When you buy a Restonic SA bed and register your product (which also activates your warranty), Restonic SA will plant a tree on your behalf to help protect our planet.
Once you have registered your purchase and allow us to plant a tree on your behalf, we will then send you a certificate to verify this Go-Green initiative and send you annual updates on your tree.
This Restonic SA initiative includes all Restonic, Restonic idream and Restonic Greencoil products purchased as of 1 October 2021.
Deforestation is the word used to describe the mass loss of trees. Although forests currently cover about 30% of the world’s land area, around the world, deforestation is a pressing problem.
We need trees – they absorb carbon dioxide and other greenhouses gases from the air. When we lose trees, more greenhouse gases enter the atmosphere, which speeds up global warming and climate change.
Deforestation also leaves wildlife without homes, damages ecosystems, and changes weather patterns, causing flooding, erosion and desertification.
According to the World Bank, in the period between 1990 and 2016, the world lost 1.3 million square kilometres of forest.
Deforestation happens for many reasons. More than half is caused by farming, grazing livestock, mining and drilling. Other causes include poor forestry practices, wildfires, burning by communities (for example, to use the wood or to make charcoal) and urbanisation.
To combat deforestation, we’re committed to helping with reforestation.
We have partnered with a specialist in this area, Eden Reforestation Projects, to make sure that our efforts are effective and sustainable.
Eden Reforestation Projects works to ensure that reforestation benefits the local communities where the trees are planted, and that the trees chosen are appropriate and that they’re well taken care of.
Why trees are important
How planting trees help
The bigger picture
The Restonic SA Plant-a-Tree programme is part of our greater commitment to the environment, our planet and to being a responsible corporate citizen.
Our business is built on zero-waste principles and we’re constantly working to reduce our environmental footprint. From recycling to optimising our logistics to reduce greenhouse gas emissions, we are committed to being as green as we can be. You can read more about this commitment here.
Restonic SA Plant-a-Tree FAQs
Trees are vital for many reasons.
- Trees produce oxygen, which humans need to breathe
- Trees are the most efficient consumer of carbon dioxide on the planet
- Every year, a single acre of trees can absorb six tonnes of carbon dioxide from the environment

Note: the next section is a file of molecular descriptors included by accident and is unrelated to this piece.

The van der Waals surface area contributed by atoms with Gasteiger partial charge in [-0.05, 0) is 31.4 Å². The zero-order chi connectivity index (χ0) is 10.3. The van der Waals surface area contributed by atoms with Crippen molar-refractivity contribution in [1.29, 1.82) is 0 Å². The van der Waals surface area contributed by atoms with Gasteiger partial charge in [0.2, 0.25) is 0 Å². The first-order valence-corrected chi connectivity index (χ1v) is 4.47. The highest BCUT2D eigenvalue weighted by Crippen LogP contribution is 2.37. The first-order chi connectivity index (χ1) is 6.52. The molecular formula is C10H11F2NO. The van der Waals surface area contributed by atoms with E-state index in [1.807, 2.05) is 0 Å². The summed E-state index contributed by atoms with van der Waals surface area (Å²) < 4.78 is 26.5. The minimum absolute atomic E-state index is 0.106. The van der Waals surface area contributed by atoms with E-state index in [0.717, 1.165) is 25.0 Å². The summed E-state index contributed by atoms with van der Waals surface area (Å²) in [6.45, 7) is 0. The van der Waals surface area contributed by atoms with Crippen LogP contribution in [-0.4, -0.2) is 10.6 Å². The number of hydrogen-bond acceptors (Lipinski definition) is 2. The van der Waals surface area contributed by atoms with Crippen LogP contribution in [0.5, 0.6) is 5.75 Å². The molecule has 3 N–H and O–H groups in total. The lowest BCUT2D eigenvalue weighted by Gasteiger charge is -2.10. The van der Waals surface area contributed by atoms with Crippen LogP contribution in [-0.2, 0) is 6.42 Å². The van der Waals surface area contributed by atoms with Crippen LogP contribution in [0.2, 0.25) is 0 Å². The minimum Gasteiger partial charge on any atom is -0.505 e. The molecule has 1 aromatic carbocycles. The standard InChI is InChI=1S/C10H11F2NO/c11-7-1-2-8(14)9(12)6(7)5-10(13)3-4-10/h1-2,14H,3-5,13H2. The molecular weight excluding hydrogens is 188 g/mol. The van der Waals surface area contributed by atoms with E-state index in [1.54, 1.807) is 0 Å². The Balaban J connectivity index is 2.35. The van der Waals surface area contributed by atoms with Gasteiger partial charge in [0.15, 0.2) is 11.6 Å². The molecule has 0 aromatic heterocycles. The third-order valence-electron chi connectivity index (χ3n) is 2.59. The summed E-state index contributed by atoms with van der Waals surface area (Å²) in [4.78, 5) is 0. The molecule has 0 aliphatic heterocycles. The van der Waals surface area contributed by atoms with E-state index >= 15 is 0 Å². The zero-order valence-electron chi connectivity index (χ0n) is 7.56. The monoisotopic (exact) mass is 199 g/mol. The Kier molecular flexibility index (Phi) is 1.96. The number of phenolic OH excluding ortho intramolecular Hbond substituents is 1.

- Trees help to fight climate change
- Trees help create healthy ecosystems for other plant and animal species
- Trees help to regulate water retention
Planting trees can help to reduce extreme poverty and restore healthy forests. We do this through partnering with Eden Reforestation Projects, which employs local people to plant millions of trees every year, benefiting communities around the world.
Planting trees is part of Restonic SA’s commitment to being good corporate citizens and a green-focused business.
We plant one tree per Restonic SA bed that is purchased (this includes Restonic idream and Greencoil beds) and registered on our website, which also activates your warranty. All you need to do is buy a Restonic SA branded bed, scan the QR code on the bed, fill in our online form and upload your proof of purchase. Or visit our website to register your product.
We will then verify your bed, plant a tree on your behalf through our partner, Eden Reforestation Projects, and send you a certificate confirming your tree has been planted, as well as annual updates on your tree.
Currently, we are supporting Eden Reforestation Projects in Kenya and in Mozambique. We are also working on plans to partner with a South African company to plant trees locally.
In Kenya, Eden started working with the local community to replant and protect Kenya’s forest systems in 2019. Eden is working in two distinct regions within Kenya: The Great Rift Valley and the Northern Coast. In partnership with a local organisation, Eden is planting Afromontane species within the Kijabe Forest. The reforestation efforts in the Northern Coast focuses on planting mangrove and coastal forest species. Eden is now the largest, most efficient reforestation organisation throughout Kenya.